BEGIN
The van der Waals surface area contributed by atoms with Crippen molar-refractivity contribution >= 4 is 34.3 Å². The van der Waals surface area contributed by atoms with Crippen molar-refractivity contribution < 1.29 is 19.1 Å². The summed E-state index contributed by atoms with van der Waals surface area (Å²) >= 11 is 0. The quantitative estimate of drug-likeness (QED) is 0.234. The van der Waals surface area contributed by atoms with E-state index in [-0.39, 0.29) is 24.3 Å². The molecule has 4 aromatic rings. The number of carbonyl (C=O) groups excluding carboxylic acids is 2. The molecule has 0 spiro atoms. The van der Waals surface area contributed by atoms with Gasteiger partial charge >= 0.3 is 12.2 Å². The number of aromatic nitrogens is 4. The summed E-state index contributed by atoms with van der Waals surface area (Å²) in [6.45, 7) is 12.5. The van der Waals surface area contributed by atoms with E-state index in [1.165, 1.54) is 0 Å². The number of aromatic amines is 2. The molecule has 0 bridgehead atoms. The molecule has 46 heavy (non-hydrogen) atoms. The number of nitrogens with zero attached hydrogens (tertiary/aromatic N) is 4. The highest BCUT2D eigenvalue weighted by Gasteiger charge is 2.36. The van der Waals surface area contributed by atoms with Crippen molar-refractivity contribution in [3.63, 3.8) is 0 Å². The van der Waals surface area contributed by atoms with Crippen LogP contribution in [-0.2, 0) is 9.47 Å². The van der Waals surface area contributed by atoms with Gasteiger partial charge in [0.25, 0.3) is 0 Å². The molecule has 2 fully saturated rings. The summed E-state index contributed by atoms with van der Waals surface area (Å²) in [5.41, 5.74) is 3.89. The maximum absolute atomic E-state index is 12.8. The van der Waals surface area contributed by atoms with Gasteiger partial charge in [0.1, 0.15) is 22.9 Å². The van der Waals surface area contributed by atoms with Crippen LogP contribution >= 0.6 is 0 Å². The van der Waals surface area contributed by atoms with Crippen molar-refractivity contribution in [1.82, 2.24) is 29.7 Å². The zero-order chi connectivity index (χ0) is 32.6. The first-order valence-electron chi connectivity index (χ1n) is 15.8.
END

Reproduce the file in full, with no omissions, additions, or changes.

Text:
The van der Waals surface area contributed by atoms with Crippen molar-refractivity contribution >= 4 is 34.3 Å². The van der Waals surface area contributed by atoms with Crippen molar-refractivity contribution < 1.29 is 19.1 Å². The summed E-state index contributed by atoms with van der Waals surface area (Å²) >= 11 is 0. The quantitative estimate of drug-likeness (QED) is 0.234. The van der Waals surface area contributed by atoms with E-state index in [-0.39, 0.29) is 24.3 Å². The molecule has 4 aromatic rings. The number of carbonyl (C=O) groups excluding carboxylic acids is 2. The molecule has 0 spiro atoms. The van der Waals surface area contributed by atoms with Gasteiger partial charge >= 0.3 is 12.2 Å². The number of aromatic nitrogens is 4. The summed E-state index contributed by atoms with van der Waals surface area (Å²) in [6.45, 7) is 12.5. The van der Waals surface area contributed by atoms with E-state index in [1.165, 1.54) is 0 Å². The number of aromatic amines is 2. The molecule has 0 bridgehead atoms. The molecule has 46 heavy (non-hydrogen) atoms. The number of nitrogens with zero attached hydrogens (tertiary/aromatic N) is 4. The highest BCUT2D eigenvalue weighted by Gasteiger charge is 2.36. The van der Waals surface area contributed by atoms with Crippen molar-refractivity contribution in [3.63, 3.8) is 0 Å². The van der Waals surface area contributed by atoms with Crippen LogP contribution in [-0.2, 0) is 9.47 Å². The van der Waals surface area contributed by atoms with Gasteiger partial charge in [0.25, 0.3) is 0 Å². The molecule has 2 fully saturated rings. The summed E-state index contributed by atoms with van der Waals surface area (Å²) in [5.41, 5.74) is 3.89. The maximum absolute atomic E-state index is 12.8. The van der Waals surface area contributed by atoms with Gasteiger partial charge in [0.1, 0.15) is 22.9 Å². The van der Waals surface area contributed by atoms with Crippen LogP contribution >= 0.6 is 0 Å². The van der Waals surface area contributed by atoms with Crippen molar-refractivity contribution in [1.82, 2.24) is 29.7 Å². The zero-order chi connectivity index (χ0) is 32.6. The first-order valence-electron chi connectivity index (χ1n) is 15.8.